• It seeks to bridge the digital divide, i.e. the gap in the skills to use computing devices for the purpose of teaching and learning among urban and rural teachers/learners in Higher Education domain and empower those, who have hitherto remained untouched by the digital revolution and have not been able to join the mainstream of the knowledge economy.
  • It plans to focus on appropriate pedagogy for e-learning, providing facility of performing experiments through virtual laboratories, on-line testing and certification, on-line availability of teachers to guide and mentor learners, utilization of available Education Satellite (EduSAT) and Direct to Home platforms, training and empowerment of teachers to effectively use the new method of teaching learning etc.

This is how the Mission seeks to support such initiatives and build upon the synergies between various efforts by adopting a holistic approach. The Mission is also necessary to sustain a high growth rate of our economy through capacity building and knowledge empowerment of the people and for promoting new, upcoming multi-disciplinary fields of knowledge.

And now, a decade later in 2019, as technology has become essential for the upgradation of the quality of education in India for the next-gen, the government has taken a step beyond allocating budget to support the Mission Education in the country. After more than two years of consultations, the committee of draft national education policy 2019, under the Ministry of Human Resource Development has submitted the draft for public consultations.

At the core, the draft policy has “proposed the revision and revamping of all aspects of the education structure, its regulation and governance, to create a new system that is aligned with the aspirational goals of 21st century education, while remaining consistent with India’s traditions and value systems.” The draft policy says that technology will play an important role in the improvement of educational processes and outcomes. It underlines the following as important aspects of the policy and everything that it stand for-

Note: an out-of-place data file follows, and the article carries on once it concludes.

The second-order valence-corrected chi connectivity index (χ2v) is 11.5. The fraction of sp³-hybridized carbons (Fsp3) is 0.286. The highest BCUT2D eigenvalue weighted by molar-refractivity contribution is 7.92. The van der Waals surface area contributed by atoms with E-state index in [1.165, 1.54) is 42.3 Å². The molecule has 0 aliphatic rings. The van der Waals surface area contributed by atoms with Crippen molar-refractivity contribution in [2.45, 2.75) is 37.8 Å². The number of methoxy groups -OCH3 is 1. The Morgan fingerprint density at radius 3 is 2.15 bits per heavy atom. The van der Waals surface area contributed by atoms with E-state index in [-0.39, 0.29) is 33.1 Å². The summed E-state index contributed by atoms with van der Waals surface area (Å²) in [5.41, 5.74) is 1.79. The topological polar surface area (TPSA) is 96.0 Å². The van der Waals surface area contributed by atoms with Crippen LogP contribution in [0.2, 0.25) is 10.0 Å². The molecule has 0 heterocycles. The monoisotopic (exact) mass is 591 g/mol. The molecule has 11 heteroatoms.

• The draft policy also includes that high quality specialized content will be made available in open educational repositories so that all learners have access to high quality educational content, copyright-free educational resources including textbooks, reference books, videos (ideally with subtitles), teaching-learning materials, etc. These will be created and curated from national and global sources at all levels of education and in multiple Indian languages, and made available in a single online digital repository e.g. the National Digital Library or NROER (national repository of open educational resources).
  • There shall also be an autonomous body, the National Educational Technology Forum (NETF), which will be created to provide a platform for the free exchange of ideas on the use of technology to improve learning, assessment, planning and administration. To support the development of a vibrant body of knowledge and practice, NETF will organize multiple regional and national conferences, workshops, etc. to solicit inputs from national and international educational technology researchers, entrepreneurs and practitioners. Viplav Baxi, Author, WhatIfEDU who has also helped shape policy level recommendations on EdTech in the Draft National Education Policy 2019 stated that “At its heart, the proposed National Education Technology Forum (NETF) is envisioned to be an institutional mechanism to build collective capabilities and drive greater research & development in EdTech. Centres of excellence in EdTech will help power institutional transformation. The development of personalized, adaptive and intelligent learning & assessment tools, games, simulations and AR/VR content will greatly benefit teachers and students.”
  • The policy is looking for supporting technology for planning, administration and management of the entire education system and this will require considerable investment in basic infrastructure such as electricity, hardware and connectivity. It will also use technology to improve access to education for disadvantaged groups, including differently abled students, girls and women, and students living in remote areas.